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I have some large files (hundreds of MB) that I need to search for several thousand ~20-character unique strings.

I've found that using the pipe alternation metacharacter for matching regular expressions like (string1|string2|string3) speeds up the search process a lot (versus searching for one string at a time).

What's the limit to how well this will scale? How many expressions can I chain together like this? Will it cause some kind of overflow at some point? Is there a better way to do this?

EDIT

In an effort to keep my question brief, I didn't emphasize the fact that I've already implemented code using this alternation approach and I found it to be helpful: On a test case with a typical data set, running time was reduced from 87 minutes down to 18 seconds--a 290x speedup, apparently with O(n) instead of O(n*m).

My question relates to how this approach can be expected to work when other users run this code in the future using much larger data sets with bigger files and more search terms. The original O(n*m) code was existing code that's been in use for 13 years, and its slowness was pointed out recently as the genome-related data sets it operates on have recently gotten much bigger.

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4  
Why don't you try it and tell us the results? –  Kevin Feb 26 '12 at 22:52
    
That's strange: my results were exactly opposite, it was much faster to make several separate searches than just one with alternation. May I suggest you to tell a bit more about your code? –  raina77ow Feb 26 '12 at 22:58
1  
Use one of Regexp::Assemble, Regexp::Trie, Regex::PreSuf to assemble more efficient alterations –  obmib Feb 26 '12 at 23:02
5  
Not necessary: p3rl.org/… –  daxim Feb 26 '12 at 23:29
1  
Yes, as daxim says, the best approach will depend on how common common prefixes in your strings are. In general the regex engine is cleverer than you, and these days won't explode so you're best off just trying and seeing what happens. –  Alex Feb 27 '12 at 0:18

3 Answers 3

up vote 4 down vote accepted

If you have a simple regular expression like (word1|word2|...|wordn), the regex engine will construct a state machine that can just pass over the input once to find whether the string matches.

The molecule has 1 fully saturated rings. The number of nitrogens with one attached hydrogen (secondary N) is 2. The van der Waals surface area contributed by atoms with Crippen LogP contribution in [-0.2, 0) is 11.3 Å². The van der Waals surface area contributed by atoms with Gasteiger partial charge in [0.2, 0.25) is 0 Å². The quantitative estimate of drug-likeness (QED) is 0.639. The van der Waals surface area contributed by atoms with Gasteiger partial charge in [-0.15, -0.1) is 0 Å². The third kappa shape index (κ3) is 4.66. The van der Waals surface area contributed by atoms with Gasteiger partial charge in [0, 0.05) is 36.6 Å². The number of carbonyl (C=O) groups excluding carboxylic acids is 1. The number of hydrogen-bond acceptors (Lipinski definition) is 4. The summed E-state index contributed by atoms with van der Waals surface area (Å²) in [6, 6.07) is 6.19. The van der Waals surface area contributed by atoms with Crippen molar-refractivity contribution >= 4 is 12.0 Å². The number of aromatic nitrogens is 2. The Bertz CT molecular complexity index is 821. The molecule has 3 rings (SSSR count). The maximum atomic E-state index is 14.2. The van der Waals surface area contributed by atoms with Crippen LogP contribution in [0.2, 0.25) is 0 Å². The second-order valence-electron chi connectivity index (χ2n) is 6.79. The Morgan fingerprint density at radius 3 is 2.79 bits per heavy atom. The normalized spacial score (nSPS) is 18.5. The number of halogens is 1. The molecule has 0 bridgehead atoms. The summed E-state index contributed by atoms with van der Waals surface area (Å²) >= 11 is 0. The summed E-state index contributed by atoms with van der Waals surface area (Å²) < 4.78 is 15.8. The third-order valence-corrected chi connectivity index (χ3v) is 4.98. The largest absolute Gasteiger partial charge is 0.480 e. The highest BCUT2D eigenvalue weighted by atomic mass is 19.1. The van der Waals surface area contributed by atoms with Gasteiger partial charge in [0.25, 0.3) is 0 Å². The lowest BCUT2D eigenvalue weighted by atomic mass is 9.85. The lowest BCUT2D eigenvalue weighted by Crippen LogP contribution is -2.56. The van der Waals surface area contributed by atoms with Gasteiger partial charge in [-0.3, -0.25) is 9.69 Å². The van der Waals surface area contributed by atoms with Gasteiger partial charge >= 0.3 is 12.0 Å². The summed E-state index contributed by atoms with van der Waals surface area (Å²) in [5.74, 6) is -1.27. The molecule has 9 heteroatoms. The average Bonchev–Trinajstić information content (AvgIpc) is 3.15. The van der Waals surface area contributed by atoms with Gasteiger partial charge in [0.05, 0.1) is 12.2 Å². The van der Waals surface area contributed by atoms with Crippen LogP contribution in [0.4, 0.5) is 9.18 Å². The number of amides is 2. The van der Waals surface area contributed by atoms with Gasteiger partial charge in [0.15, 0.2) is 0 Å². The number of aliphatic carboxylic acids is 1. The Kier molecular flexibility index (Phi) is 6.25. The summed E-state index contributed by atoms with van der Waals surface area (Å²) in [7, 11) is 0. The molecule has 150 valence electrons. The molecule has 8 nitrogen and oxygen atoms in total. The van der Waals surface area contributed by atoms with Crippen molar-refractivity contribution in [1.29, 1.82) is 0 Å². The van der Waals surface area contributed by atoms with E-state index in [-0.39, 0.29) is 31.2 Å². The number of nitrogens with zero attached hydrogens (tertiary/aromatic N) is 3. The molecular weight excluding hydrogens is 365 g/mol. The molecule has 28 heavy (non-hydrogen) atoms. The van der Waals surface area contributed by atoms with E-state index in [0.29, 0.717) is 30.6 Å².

Side-note: in theoretical computer science, "regular expressions" are defined in a way such that a single pass is always sufficient. However, practical regex implementation add features that allow construction of regex patterns which can't be always implemented as a single pass (see this example).

Again, for your pattern of regular expressions, the engine will almost certainly use a single pass. That is likely going to be faster than reading the data from memory multiple times ... and almost definitely a lot faster than reading the data multiple times from disk.

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If you are just going to have regular expression of the form (word1|word2|....|wordn), why not just create an associated array of booleans. That should be very fast.

EDIT

# before the loop, set up the hash

%words = (
   cat => 1,
   dog => 1,
   apple => 1,
    .... etc
);

# A the loop to check a sentence

foreach $aword (split(/ /, $sentence))
   if ($words{$aword}) print "Found $aword\n";
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Please add a code example for this. –  daxim Feb 26 '12 at 23:30
    
@daxim - The bones for the code. –  Ed Heal Feb 26 '12 at 23:51
    
I think this approach would work well for smaller data sets that are entirely loaded into memory prior to searching. –  rmtheis Feb 27 '12 at 8:06

There is no theoretical limit to the extent of a regular expression, but practically it must fit within the limits of a specific platform and installation. You must find out empirically whether your plan will work, and I for one would be delighted to see your results.

One thing I would say is that you should compile the expression separately before you go on to use it. Either that or apply the /o option to compile just once (i.e. promise that the contents of the expression won't change). Something like this

my $re = join '|', @strings;

foreach my $file (@files) {
  my $fh = IO::File->new($file, '<') or die "Can't open $file: $!";
  while (<$fh>) {
    next unless /\b(?:$re)\b/io;
    chomp;
    print "$_ found in $file\n";
    last;
  }
}
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